IGN Review of American Chopper 2: Full Throttle
As a gaming society, we have come to expect more and more from games as generations go by. The need for constant progression in our games is top priority. For example, when the original Need for Speed series began, they had a few real licensed cars and a few tracks for each. As the franchise expanded, however, the use of outside elements were included, adding police chases in the Hot Pursuit series and full customization in Underground. Gameplay has remained true to the experience, but the world that encompasses that gameplay continues to grow as the years go on. American Chopper 2: Full Throttle doesn't have the luxury of progressing over generations and generations, rather it attempts to take the American Chopper name (which has become popular only recently) and capitalize on an all-in-one design. The result, however, is a package that offers more on the customization and presentation side than it does in true gameplay.
Let's clear a few things up right from the start. American Throttle 2 is a far better game than most will expect. That is due largely in part to the amazing presentation that is offered. The entire game, based around the four main characters of the American Chopper television show, offers a different experience for each cast member and will treat players to full cinemas between almost every mission. The sheer amount of attention to detail is an accomplishment on its own, using real character voice acting, montage-style shooting with the camera (to make mini music videos for character introductions), and an extremely high sense of interactive TV. In fact, characters in the videos actually talk into the camera, as if the gamer is simply watching an episode of the show rather than playing the game. The amount of cinemas and the overall quality of the production simply blew us away.
In fact, there really isn't much that we can't rave about in the presentation area. The bike customization is pretty impressive, allowing players to tweak the color, shape, and style of virtually every part of the choppers. If customizing choppers isn't your cup-o-tea, forget about this one. In fact, if it isn't your cup-o-tea, why watch the show? Regardless of whether or not you are a fan of the television show, or even into choppers to begin with, the game walks players though the set-up quite nicely. I don't know the first thing about actual bike tuning (I'm an Underground kind of guy), but the "auto-build" feature set me up with a bike instantly and let me go from there. Creat Studio did a great job of introducing the world of custom choppers. There could have been a bit more depth in customization, though it is hard to really capture the show's magic since they literally customize every bike on the fly. While there are a ton of ways to set bikes apart through shape, color, and theme, players will eventually run out of options, and it happens a bit too fast. The actual amount of customization is on par with the first Underground game, so while it isn't endless by any means, it still allows for fans to create a bike with their own personality.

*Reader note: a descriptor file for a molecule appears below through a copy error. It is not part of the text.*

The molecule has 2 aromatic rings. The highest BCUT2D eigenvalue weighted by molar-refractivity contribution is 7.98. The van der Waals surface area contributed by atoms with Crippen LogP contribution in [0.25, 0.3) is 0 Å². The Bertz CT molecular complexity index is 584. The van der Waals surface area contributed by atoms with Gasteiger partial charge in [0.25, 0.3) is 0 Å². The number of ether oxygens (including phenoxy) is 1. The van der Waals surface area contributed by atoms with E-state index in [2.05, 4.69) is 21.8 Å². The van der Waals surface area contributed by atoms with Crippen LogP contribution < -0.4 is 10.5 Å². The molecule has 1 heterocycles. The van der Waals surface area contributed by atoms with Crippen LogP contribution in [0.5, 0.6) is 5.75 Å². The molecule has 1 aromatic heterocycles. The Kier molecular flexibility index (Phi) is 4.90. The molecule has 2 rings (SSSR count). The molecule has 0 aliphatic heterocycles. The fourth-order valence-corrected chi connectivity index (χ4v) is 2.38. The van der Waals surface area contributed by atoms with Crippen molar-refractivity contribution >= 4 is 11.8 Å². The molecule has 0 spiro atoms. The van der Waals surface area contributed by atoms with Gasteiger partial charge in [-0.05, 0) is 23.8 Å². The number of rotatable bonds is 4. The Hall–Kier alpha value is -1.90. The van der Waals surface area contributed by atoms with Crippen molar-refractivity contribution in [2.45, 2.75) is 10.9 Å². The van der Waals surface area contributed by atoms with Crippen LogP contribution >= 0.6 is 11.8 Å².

Unfortunately, while the game does a great job with presentation, it is pulled down with weak gameplay. The best way to describe the feeling of in-game control is to relate American Chopper 2 to Grand Theft Auto: Vice City. It really is about the same, allowing control that looks and feels too basic, nullifying the experience. When moving left and right, the bike and player move as one object, and rather than getting the feeling of weight movement, it is rigid and unrealistic. When interacting with the environment, certain objects (such as poles and trees) can be driven through with no trouble, while other random pieces of the playfield will send the driver over the handlebars in a second's notice. When resetting after a crash, the game often puts the player far too close to the item crashed into, so if you run straight into a wall, you will reappear mere inches from that wall after the crash animation, forcing you to back up very, very slowly until getting back on track. In fact, some of the objects that break or are pushed aside won't even move at times, showing the driver actually pass through a dumpster or crate without interacting with it. It is these oddities that make American Chopper a great customization game and a terrible driving game. If only the gameplay could have held up.
In fact, aside from gameplay, the rest of the package is pretty strong. The production can hold its own graphically, thought there are some frame rate issues while driving. The cinemas are surprisingly strong, and the actions of characters really capture the feeling of the show. In fact, as a general rule for looking at the game's production, anything done by artists (such as animations, bike design, and character models) is strength, and anything that was programming intensive (such as gameplay and object interaction) is a painfully obvious weakness. The audio quality is also a bit of a toss up, providing great voice-overs for the characters, but uninspired musical tracks that sound like generic arcade cuts. Throw in a few guitar riffs, a bit of drums, and bingo.
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